IB Biology SL

Revision Notes

3.4.4 Cloning

Natural Clones in Plants

  • Many plants can reproduce asexually using meristem cells, in a process called vegetative reproduction
  • Vegetative organs of plants include:
    • Root and shoot tips
    • Axillary buds (where leaves and the stem meet)
    • Vascular cambium (between xylem and phloem)
  • Naturally, over time a young, miniature plant (a plantlet) forms at these locations and remains attached to its parent plant
  • These plantlets are clones of their parent (as no other DNA has been introduced)
  • At maturity, the plantlet becomes detached from its parent and can live independently, when it is capable of photosynthesizing by itself
  • The new plants all have the same phenotype, so are uniform, making growing and harvesting easier
    • Plants that are hard to grow from seeds can be propagated, eg. orchids for the horticulture industry
  • Some plants have horizontal stems or runners that form over the soil surface, pointing sufficiently far away so that a new plant at that location will not be overshadowed by its parent, or in competition for water or soil nutrients
    • Roots form under the nodes of runners, called adventitious roots
    • The runner dies when the plantlet is self-sustaining
    • Strawberries, peppermint and spider plants reproduce in this way

Runners and adventitious roots, downloadable AS Level & A Level Biology revision notes
An example of asexual reproduction in plants with runners that form adventitious roots

Propagation techniques using vegetative reproduction

  • Many methods of propagation do not require seeds as it is not sexual reproduction that is occurring, it is asexual reproduction
  • A well as runners, plants can propagate asexually using tubers, rhizomesbulbs, suckers, and offsets
  • All modes of vegetative propagation contain modified stems that can generate meristematic tissue
  • Potato tubers are swollen modified roots that form eyes on their surface
    • Eyes can sprout new growth (called ‘chitting’)
    • The starch stored in the tuber fuels the early growth of the new plant
  • Ginger forms rhizomes, a modified stem that grows horizontally underground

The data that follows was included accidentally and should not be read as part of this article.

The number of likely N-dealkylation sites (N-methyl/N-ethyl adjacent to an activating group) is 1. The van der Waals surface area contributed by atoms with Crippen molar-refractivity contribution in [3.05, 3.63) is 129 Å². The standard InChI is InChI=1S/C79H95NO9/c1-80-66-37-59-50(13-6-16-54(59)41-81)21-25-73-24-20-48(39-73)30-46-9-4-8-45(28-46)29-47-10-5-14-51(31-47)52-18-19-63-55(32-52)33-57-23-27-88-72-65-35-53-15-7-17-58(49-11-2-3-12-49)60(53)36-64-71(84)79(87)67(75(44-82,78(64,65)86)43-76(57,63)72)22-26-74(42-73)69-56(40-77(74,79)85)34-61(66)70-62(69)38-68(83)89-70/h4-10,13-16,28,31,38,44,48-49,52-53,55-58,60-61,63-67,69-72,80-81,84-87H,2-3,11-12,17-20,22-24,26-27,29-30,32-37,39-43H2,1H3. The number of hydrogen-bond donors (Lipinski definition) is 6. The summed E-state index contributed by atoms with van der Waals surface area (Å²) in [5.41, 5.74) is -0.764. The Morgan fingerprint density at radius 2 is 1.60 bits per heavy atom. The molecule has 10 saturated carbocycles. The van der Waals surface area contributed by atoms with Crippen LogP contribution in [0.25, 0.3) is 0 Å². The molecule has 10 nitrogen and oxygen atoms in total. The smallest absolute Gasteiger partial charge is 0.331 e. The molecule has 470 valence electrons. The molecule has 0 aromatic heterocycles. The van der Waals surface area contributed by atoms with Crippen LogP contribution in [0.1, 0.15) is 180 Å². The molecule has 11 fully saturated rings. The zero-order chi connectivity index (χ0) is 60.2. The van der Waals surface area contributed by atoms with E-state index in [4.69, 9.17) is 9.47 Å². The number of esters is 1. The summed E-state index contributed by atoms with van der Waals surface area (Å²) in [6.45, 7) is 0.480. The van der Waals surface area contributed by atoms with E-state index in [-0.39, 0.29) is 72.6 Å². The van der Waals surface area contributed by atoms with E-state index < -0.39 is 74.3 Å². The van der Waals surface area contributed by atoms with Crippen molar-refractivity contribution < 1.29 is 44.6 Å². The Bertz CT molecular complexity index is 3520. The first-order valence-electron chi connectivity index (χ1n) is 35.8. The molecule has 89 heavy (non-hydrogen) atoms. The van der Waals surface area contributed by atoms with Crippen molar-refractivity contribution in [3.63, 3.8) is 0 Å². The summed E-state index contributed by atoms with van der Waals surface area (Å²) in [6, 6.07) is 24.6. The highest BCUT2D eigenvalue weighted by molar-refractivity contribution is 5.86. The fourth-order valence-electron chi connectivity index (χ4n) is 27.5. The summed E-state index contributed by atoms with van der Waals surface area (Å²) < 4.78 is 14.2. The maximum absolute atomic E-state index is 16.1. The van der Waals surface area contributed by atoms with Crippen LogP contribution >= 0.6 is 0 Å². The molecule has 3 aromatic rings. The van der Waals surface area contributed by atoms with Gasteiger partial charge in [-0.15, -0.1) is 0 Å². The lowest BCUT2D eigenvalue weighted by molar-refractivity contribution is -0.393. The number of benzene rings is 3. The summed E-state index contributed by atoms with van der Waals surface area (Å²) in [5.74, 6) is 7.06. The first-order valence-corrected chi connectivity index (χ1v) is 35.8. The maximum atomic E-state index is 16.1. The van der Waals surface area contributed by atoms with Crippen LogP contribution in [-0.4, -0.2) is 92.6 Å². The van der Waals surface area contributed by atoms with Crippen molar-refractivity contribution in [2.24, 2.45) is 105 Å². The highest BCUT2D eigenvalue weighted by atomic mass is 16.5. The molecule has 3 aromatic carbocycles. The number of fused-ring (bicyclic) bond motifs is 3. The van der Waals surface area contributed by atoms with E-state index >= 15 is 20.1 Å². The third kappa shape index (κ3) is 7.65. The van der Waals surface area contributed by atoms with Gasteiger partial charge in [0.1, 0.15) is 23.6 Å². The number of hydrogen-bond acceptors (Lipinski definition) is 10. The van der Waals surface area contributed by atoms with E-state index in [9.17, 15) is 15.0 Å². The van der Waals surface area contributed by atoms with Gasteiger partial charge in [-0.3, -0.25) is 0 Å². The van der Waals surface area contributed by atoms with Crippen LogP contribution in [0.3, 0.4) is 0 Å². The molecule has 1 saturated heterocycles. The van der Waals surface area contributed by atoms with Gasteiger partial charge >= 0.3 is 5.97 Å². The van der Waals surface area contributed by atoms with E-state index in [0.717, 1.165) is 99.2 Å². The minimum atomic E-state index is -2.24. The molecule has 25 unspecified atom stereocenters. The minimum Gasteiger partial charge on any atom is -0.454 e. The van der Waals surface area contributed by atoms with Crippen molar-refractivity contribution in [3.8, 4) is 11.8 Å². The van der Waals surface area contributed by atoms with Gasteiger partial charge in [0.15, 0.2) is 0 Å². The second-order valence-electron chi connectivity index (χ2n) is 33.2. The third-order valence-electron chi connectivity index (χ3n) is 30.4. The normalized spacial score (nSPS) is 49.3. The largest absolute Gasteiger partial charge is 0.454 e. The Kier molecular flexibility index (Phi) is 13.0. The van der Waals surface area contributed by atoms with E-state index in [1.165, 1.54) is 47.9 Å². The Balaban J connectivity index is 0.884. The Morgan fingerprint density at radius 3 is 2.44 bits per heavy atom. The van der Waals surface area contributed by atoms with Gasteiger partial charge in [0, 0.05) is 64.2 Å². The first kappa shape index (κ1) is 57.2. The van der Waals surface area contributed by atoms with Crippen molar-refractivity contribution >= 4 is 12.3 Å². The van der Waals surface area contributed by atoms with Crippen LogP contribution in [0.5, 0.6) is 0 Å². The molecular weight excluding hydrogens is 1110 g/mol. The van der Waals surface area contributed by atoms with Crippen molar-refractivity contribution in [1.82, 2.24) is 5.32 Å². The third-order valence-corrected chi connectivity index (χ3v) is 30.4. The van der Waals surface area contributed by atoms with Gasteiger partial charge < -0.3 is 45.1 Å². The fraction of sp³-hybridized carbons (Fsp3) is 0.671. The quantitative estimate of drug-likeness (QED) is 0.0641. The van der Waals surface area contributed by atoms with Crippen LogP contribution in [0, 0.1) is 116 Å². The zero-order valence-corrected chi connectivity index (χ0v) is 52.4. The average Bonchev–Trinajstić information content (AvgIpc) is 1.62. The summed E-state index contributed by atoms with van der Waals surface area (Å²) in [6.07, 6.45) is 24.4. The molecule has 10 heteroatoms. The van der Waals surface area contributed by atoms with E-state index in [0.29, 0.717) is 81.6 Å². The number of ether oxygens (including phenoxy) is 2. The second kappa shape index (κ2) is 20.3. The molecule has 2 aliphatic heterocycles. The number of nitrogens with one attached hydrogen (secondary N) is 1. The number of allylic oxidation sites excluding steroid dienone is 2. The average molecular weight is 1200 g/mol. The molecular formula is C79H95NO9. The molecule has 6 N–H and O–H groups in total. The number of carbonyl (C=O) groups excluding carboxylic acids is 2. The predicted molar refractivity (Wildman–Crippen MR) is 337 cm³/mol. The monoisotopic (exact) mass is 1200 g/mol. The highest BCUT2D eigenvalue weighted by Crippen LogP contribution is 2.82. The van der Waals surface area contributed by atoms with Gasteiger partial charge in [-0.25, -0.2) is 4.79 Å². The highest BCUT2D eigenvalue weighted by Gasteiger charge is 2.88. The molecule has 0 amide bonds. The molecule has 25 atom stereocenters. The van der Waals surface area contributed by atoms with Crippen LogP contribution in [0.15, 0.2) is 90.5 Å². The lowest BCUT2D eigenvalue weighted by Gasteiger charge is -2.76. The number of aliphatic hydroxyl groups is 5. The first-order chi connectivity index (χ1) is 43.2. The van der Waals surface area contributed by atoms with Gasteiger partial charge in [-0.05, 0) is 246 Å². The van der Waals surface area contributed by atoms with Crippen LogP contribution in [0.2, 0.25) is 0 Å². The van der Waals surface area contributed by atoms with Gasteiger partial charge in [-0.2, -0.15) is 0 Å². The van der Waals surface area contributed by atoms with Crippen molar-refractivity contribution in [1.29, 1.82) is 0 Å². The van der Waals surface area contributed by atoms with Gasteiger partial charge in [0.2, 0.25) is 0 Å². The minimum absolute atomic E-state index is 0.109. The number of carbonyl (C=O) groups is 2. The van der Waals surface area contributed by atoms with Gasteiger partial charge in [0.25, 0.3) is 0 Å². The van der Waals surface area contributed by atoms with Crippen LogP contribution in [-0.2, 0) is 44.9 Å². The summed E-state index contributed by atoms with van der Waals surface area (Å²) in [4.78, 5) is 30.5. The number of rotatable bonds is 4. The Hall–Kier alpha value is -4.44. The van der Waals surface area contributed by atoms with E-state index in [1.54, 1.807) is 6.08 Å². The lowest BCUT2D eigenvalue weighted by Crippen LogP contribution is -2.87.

• New growth stems from nodes in the rhizome, forming new stems and adventitious roots
    • The section used in cookery is the rhizome
  • Onions and garlic form bulbs that can grow adventitious roots underground and leafy shoots above ground
  • Suckers are growths that appear from the root systems of many trees and shrubs, which can provide meristematic tissue for vegetative propagation
    • Examples are poplars, cherries and plums
  • Offsets are small, virtually complete daughter plants that have been asexually produced on the mother plant
    • Examples are tulips and lilies
  • Gardeners and horticulturalists can use these techniques to propagate desirable species asexually, effectively and at less cost than utilising sexual reproduction techniques
    • This is done by taking cuttings and dividing up plants into different clumps or sections

Natural Clones in Animals

Asexual reproduction in animals

  • Asexual reproduction is much less common in animals than in plants
  • Some small animals reproduce asexually by parthenogenesis eg. aphids
  • The other naturally occurring incidence of cloning in animals is identical twins

Identical twins

  • An egg is fertilised by a sperm as in a singleton birth
  • This forms a zygote
  • The single zygote undergoes a few cell cycles (mitotic divisions) to become an embryo
    • This is why identical twins are referred to as monozygotic
  • At the embryo stage, the embryo splits in two; the exact causes of this kind of split are not well understood